With just two weeks lefts before the party elects the new leader of the Official Opposition, and voting already underway, the attacks on Mulcair came fast and furious.
"How can you inspire people to vote for our party when you don't seem to be inspired by our party, how do you do that?" asked Ottawa MP Paul Dewar.
Toronto MP Peggy Nash, one of the leading contenders, asked Mulcair to provide details on his plan for party renewal and explain "what specifically did we run on in 2011 that you would change?"
Another top-rival, Brian Topp, suggested Mulcair was attempting to move the party "backwards into a divisive and distracting debate about ourselves."
Churchill, Man., MP Niki Ashton continued the barrage, asking Mulcair if he planned to change the party's language or direction and questioning why it didn't make more sense to just attack Prime Minister Stephen Harper.
A confident and beaming Mulcair said his rivals' attacks show that he has the support of the party's rank and file.
"We've been taking it as a fairly positive sign, when we get that many questions, that people are coming after us because they figure that our campaign is doing well," he said following the televised debate.
Answering questions about his new vision, Mulcair said the party should recognize some of its failures in the past.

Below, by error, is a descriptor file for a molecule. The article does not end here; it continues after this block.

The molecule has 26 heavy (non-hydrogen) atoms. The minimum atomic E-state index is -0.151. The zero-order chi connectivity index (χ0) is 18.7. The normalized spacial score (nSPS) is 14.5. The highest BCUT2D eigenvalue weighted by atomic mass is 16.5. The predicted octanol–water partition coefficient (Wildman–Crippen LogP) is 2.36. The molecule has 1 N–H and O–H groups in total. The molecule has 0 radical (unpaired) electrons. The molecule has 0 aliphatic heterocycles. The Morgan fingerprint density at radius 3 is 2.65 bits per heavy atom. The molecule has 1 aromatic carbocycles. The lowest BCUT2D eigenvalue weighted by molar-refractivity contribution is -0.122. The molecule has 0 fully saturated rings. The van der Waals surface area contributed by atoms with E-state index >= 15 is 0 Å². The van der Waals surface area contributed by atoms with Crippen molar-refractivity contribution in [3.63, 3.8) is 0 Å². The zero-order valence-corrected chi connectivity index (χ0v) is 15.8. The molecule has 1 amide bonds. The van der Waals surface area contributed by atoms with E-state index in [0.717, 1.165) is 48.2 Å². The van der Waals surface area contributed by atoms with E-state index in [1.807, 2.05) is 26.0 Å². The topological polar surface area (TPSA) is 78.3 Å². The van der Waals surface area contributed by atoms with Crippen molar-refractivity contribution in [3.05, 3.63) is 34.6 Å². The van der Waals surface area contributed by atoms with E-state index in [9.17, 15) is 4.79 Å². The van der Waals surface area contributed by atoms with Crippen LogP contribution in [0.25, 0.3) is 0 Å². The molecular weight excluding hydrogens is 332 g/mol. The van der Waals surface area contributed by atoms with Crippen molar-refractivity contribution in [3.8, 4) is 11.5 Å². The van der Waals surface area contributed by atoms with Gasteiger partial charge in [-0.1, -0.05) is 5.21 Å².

"I think at the same time we have to be cognizant of the fact that between the Ontario border and the B.C. border we now hold a grand total of three seats," he said.
"So if we don't do something differently the next time around, it's guaranteed we'll get the same result."
Mulcair said the NDP has fought four federal elections in Saskatchewan, the province where it has its deepest roots, and hasn't won a single seat.
"We don't have any more trees"
To change its fortunes, the party must consolidate in Quebec, talk to Canadians and unite progressives of all stripes, Mulcair said.
A former cabinet member for the Quebec Liberals, Mulcair is one of seven candidates running for the party's top job, following the death of Jack Layton from cancer last summer.
Topping off the field are B.C. MP Nathan Cullen, who appeared reluctant to join the others in attacking Mulcair, and Martin Singh, a pharmacist from Musquodoboit Harbour, N.S., who has been accused of being Mulcair's "attack dog" during recent debates.
"Make no mistake — I am in this campaign to win, and my debate strategies are my own," Singh said.
The party will announced its new leader during a convention in Toronto March 23 and March 24.
So far, Mulcair leads the fundraising efforts, bringing in $226,000, followed by Topp with $193,000, Nash with $157,000 and Dewar with $152,000.
Cullen has raised $142,000, followed by Singh in sixth place with $57,000, and Ashton in last place with $37,000.
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